German Homeschool Family Takes Asylum Case to US Supreme Court

An evangelical Christian family from Germany that fled to the United States to be able to homeschool their children has filed an appeal to the U.S. Supreme Court against a lower court's ruling that they do not qualify for a political asylum.

The Home School Legal Defense Association (HSLDA), which is representing Uwe and Hannelore Romeike, has filed a petition with the Supreme Court to hear Romeike v. Holder, in which the Sixth Circuit Court of Appeals in April agreed with the Obama Administration's decision to revoke asylum granted to the family in 2010.

"The United States should be a place of asylum for those who are persecuted because of their decision to follow their core religious beliefs," HSLDA Chairman and principal author of the petition, Michael Farris, said in a statement.

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"Parents, not the government, decide first how children are educated," added Farris, who filed the petition Thursday. "Germany's notorious persecution of families who homeschool violates their own obligations to uphold human rights standards and must end."

The German Christian couple did not agree with some of the teaching children receive in public schools in their country. They began homeschooling, which is illegal in Germany. They sought political asylum in the United States and immigrated to Tennessee with HSLDA's help after paying about $10,000 in fines and watching the police apprehend their children and take them to the public school.

The Romeike family was granted asylum by the original immigration judge, Lawrence O. Burman, under the Federal Immigration and Naturalization Act (INA) on the premise that Germany's national policy of suppressing homeschooling violated their religious faith and that German authorities were improperly motivated to suppress homeschoolers as a social group.

However, the Sixth Circuit six month ago rejected Burman's findings, stating that Germany's harsh treatment of homeschoolers did not amount to persecution and that the German authorities were not motivated by an improper purpose. In the case, the U.S. Justice Department argued that the freedom to choose to educate one's own children is not a fundamental right.

"In virtually all other circuits, the Romeikes' chances of success would have been decisively higher," Farris argued. "But in this case, the Sixth Circuit created a new standard that dramatically departs from its own, as well as the Supreme Court's, jurisprudence in U.S. asylum law. The Supreme Court needs to settle this area of law."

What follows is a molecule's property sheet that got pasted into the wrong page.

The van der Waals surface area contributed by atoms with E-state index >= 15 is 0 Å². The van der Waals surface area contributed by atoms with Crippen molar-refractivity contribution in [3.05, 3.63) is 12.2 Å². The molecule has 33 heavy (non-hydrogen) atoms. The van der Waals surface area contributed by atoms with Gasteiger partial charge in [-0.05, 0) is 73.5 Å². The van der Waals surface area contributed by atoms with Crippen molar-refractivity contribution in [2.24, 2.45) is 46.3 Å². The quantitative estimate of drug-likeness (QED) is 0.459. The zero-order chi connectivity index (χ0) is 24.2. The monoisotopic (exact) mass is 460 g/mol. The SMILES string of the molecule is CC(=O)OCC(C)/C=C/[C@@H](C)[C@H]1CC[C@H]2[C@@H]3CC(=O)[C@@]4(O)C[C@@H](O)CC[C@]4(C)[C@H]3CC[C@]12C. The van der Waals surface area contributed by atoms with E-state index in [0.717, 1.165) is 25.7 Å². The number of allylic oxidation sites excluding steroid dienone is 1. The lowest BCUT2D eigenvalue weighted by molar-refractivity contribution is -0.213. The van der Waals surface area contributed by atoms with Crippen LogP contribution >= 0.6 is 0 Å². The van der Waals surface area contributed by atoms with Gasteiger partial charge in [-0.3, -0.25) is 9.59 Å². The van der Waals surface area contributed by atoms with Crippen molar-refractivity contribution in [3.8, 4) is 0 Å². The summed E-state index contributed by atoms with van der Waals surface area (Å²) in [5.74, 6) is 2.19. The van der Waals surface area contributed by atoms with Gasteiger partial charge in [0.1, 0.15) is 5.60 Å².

The HSLDA brief argues that the German Supreme Court's explicit approval for unequal treatment of homeschoolers for religious or philosophical reasons clearly violates human rights standards that the United States must recognize.

HSLDA Director of International Relations Michael Donnelly drew attention to the seizing of the children of another German couple, Dirk and Petra Wunderlich, by German authorities, which sough "outrageous jail terms" because of homeschooling.

"Germany's repression of homeschooling freedom is infecting other European nations and our country should send a message that the United States will provide a refuge for victims of persecution even from ostensibly free democratic countries like Germany," Donnelly said.

The Wunderlichs were reunited with their four children last month, more than 20 days after armed police officers raided their home and forcibly took the children. At the time of the raid, the parents pleaded with the police saying they were willing to send their kids to public school if the police would not take them away. The police told them it was too late.

HSLDA, believes that international pressure led to the court to send the Wunderlich children back to their parents.

The petition regarding the Romeikes places considerable reliance on the statements of Germany's highest courts that explain that the purpose of the repression of homeschoolers was to prevent "religious and philosophical minorities" from developing into "parallel societies."

A nation may require compulsory attendance and may impose reasonable rules related to educational quality, but no nation may exercise philosophical control over a child's education contrary to the parent's beliefs, HSLDA said. "These human rights protections were written in response to Germany's practices in the Nazi era," Farris said. "It is impossible to distinguish the German desire for philosophical conformity today from that of the 1930s. Children do not belong to any government in any decade."

The White House posted a response to a petition to stop the deportation of the Romeikes, which received 127,258 signatures, in August. The White House does not respond to issues before the courts, the response said, but they understand why parents would value the freedom to homeschool.

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